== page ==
Here's a problem that illustrates an important technique in space exploration.

I have a heavy ball and a light ball, and I'm going to drop them like this.

After the heavy ball bounces, but before the light one does,

what is the center of mass doing?

Then, when the two balls collide, what will happen?

The heavy ball bounces up and meets the light ball coming down.

Well you know what's going to happen.

What happens when a light ball strikes a heavy bat going in the opposite direction?

But let's see.

Why is that important to spaceflight?

Think of the Voyager spacecraft, the ones that are leaving the solar system.

Where did they get their mechanical energy?

Only some of it came from rockets.

They also had a flyby, a sort of elastic collision with Jupiter: Jupiter, Voyager.

Now Voyager didn't actually hit Jupiter because Jupiter's surface isn't springy.

But, actually, it was an elastic interaction.

Gravity and spring forces are both conservative, so the effect is similar.

The two objects exchanged impulse,

and Jupiter gave a minuscule fraction of its kinetic energy to Voyager,

and helped it on its way.

More recently, the Messenger spacecraft had an Earth flyby.

This time, not to gain energy, but to lose it in a rear-end collision.

More about orbits and spacecraft next week.

Spacecraft planet interactions are elastic, but ball bounces are not.

The ball is springing, but the deformations are not completely reversible,

so some mechanical energy is lost in each bounce.

These are inelastic conditions, but not completely inelastic.

Here's a collision that is completely inelastic.

The ball lodges in the pendulum and they travel together.

Remember, not all kinetic energy is lost,

because the center of mass kinetic energy can't be lost without external forces.

This is called a ballistic pendulum.

We can use the height of the rise of the pendulum to measure the speed of the ball.

Let's analyze this one together.

First, consider the collision.

What, if anything, is conserved?

And what's the relation between the speed of the ball before the collision

and the speed of the pendulum after?

Well done.

Now onto the next phase, as the pendulum swings up.

What can we say here?

Your job is to find the ball speed,

V, as a function of H, the height of the pendulum swing.

Good.

You've shown us how to work backwards to find the speed of the ball

from the height of the swing.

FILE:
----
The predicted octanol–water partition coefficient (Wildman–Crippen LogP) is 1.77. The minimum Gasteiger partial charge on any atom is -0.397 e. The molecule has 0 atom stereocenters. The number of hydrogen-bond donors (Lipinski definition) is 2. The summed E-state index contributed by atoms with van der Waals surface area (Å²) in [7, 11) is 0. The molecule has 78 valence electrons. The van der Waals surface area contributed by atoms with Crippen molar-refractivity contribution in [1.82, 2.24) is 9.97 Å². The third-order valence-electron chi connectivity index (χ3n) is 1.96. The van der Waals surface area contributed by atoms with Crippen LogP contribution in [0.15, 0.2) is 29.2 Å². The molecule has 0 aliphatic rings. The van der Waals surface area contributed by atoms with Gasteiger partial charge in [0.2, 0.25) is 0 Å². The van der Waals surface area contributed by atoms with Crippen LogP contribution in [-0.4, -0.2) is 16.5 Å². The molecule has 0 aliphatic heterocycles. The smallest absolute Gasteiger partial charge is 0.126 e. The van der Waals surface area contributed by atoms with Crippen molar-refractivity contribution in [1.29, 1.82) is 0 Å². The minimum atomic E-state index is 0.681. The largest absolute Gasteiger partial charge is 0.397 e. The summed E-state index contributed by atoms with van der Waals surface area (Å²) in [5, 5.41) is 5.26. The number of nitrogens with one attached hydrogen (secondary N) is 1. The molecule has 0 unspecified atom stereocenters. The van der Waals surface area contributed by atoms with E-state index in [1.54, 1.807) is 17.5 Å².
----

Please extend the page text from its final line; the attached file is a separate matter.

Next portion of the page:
The reason why we've included this example

is to show how you can divide a complicated process into different phases,

and then to think which conditions apply for each.

In this experiment, neither momentum nor mechanical energy was conserved over all,

but each one of them was conserved during one of the phases.

Let's finish this section with another demonstration in which

neither momentum nor mechanical energy was conserved overall.

Obviously, there is a collision here.

Following the collision, my chest compresses.

The compression is a bit like that of a spring.

I'm glad to report that, after the compression, it comes back to normal.

Further, we did this experiment to measure the spring constant of my chest.

So, after the collision, I can use conservation of mechanical energy

to get a pretty rough estimate of the maximum compression of my chest.

Obviously, I did this analysis carefully before I did the demonstration.

We'll give you the details in the quiz.

Here's an interesting point.

Given that the results of this calculation are very important for my health,

you might wonder why I was happy to use some pretty crude approximations.

The reason is, I wanted a reliable answer, not an exact one.

If the answer is several millimeters or less, I'm happy to do it.

If it's several centimeters or more, then I obviously don't do the demonstration.

But what is important is that I really understand the principles.

At UNSW, I often teach engineering students.

It's important for them to think that, soon,

people's lives may depend on their calculations.

A thorough understanding is really important, not just substituting into an equation.

Let's practice that understanding in the quiz, and then there's the test.

Next week, we'll be back with gravity.

Planets, stars, black holes, dark matter.

It's going to be fun.

See you then.